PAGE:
I am looking forward to what other librarians think of this resource, [as well as finding out who is behind it]. [note on 30 July 04 - I have heard from the developer of OmniMedicalSearch, Jason Morrow. Here is the link to an article offering background on the resource:]
Biomedical and Life Sciences Division, Special Libraries Association
Conference June 4-9, 2005 in Toronto, ON, Canada
The SLA Biomedical and Life Sciences Division invites submissions for its
annual Contributed Papers Session at the Toronto Conference in June 2005.

Digitization Projects in the Biomedical and Life Sciences

If you haven't already undertaken a digitization project, you are probably
at least considering how to translate some of your physical collections to a
web accessible format. We want to hear from members who have undertaken
innovative digitization projects. Tell us about your final product: the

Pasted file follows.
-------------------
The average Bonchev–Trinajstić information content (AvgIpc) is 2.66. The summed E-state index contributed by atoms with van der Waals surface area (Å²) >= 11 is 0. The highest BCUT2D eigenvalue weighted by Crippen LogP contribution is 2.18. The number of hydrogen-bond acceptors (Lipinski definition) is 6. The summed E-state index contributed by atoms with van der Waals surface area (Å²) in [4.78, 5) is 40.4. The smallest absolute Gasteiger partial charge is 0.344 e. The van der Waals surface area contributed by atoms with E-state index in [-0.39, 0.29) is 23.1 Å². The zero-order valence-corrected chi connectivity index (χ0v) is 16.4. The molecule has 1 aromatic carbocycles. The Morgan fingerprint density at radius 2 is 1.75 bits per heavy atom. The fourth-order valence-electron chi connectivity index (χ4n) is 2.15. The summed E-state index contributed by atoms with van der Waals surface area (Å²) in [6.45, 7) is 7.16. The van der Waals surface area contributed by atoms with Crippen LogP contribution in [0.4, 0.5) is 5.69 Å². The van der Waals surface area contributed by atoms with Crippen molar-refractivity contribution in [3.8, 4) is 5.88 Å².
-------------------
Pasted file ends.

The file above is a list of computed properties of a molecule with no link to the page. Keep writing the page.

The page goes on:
challenges and pitfalls; the technology and products employed; your metadata
standards; your decision-making challenges; and your assessment of the
process. We would also be interested in hearing from members who have
launched institutional repositories or other open access sites.

A 200-500 word abstract should accurately convey the subject of the paper,
its scope, conclusions, and relevance to the program theme. Attention will
be paid to evidence of scholarship and methodology.


If chosen, acceptance of your paper reflects a commitment on your part
to: 1) submit the complete text of your paper to the program convener by
March 31, 2005; 2) give a presentation of your paper for no longer
than 20 minutes at the SLA annual conference, June 4-9, 2005 in Toronto, ON,
Canada; 3) where appropriate and feasible, offer a brief
demonstration or representation of your project during your presentation.

Barbara A. Butler (e-mail submissions preferred) Oregon
Institute of Marine Biology P.O. Box 5389
Charleston, OR 97420
541-888-2581, ex.219 (phone)
541-888-3391 (fax)

Sunday, July 25, 2004

As part of a settlement with the recording industry, school, public, and college libraries are beginning to receive free CDs. As this story in the Stevens Point Journal points out, though, the CDs are not what the librarians would have chosen for their collections: